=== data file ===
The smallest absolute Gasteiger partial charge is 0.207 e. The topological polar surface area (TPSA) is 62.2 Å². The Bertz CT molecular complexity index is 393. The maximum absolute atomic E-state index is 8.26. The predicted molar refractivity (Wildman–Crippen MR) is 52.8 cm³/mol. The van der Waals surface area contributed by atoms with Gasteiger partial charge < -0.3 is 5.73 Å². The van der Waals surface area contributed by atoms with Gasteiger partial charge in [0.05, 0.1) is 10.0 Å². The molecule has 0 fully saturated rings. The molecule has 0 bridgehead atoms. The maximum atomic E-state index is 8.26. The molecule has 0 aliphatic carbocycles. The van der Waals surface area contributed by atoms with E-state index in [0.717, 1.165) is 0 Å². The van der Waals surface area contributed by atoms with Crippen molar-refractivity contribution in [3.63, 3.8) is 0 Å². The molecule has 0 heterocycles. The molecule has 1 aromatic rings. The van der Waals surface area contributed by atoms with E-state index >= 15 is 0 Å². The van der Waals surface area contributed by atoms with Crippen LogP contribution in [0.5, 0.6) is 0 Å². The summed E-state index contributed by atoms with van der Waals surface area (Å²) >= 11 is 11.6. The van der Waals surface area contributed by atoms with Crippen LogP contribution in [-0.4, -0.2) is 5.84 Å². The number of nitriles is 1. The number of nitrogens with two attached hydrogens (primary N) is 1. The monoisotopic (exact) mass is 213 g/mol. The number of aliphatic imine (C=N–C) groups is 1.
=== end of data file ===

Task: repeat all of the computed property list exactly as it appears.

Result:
The smallest absolute Gasteiger partial charge is 0.207 e. The topological polar surface area (TPSA) is 62.2 Å². The Bertz CT molecular complexity index is 393. The maximum absolute atomic E-state index is 8.26. The predicted molar refractivity (Wildman–Crippen MR) is 52.8 cm³/mol. The van der Waals surface area contributed by atoms with Gasteiger partial charge < -0.3 is 5.73 Å². The van der Waals surface area contributed by atoms with Gasteiger partial charge in [0.05, 0.1) is 10.0 Å². The molecule has 0 fully saturated rings. The molecule has 0 bridgehead atoms. The maximum atomic E-state index is 8.26. The molecule has 0 aliphatic carbocycles. The van der Waals surface area contributed by atoms with E-state index in [0.717, 1.165) is 0 Å². The van der Waals surface area contributed by atoms with Crippen molar-refractivity contribution in [3.63, 3.8) is 0 Å². The molecule has 0 heterocycles. The molecule has 1 aromatic rings. The van der Waals surface area contributed by atoms with E-state index >= 15 is 0 Å². The van der Waals surface area contributed by atoms with Crippen LogP contribution in [0.5, 0.6) is 0 Å². The summed E-state index contributed by atoms with van der Waals surface area (Å²) >= 11 is 11.6. The van der Waals surface area contributed by atoms with Crippen LogP contribution in [-0.4, -0.2) is 5.84 Å². The number of nitriles is 1. The number of nitrogens with two attached hydrogens (primary N) is 1. The monoisotopic (exact) mass is 213 g/mol. The number of aliphatic imine (C=N–C) groups is 1.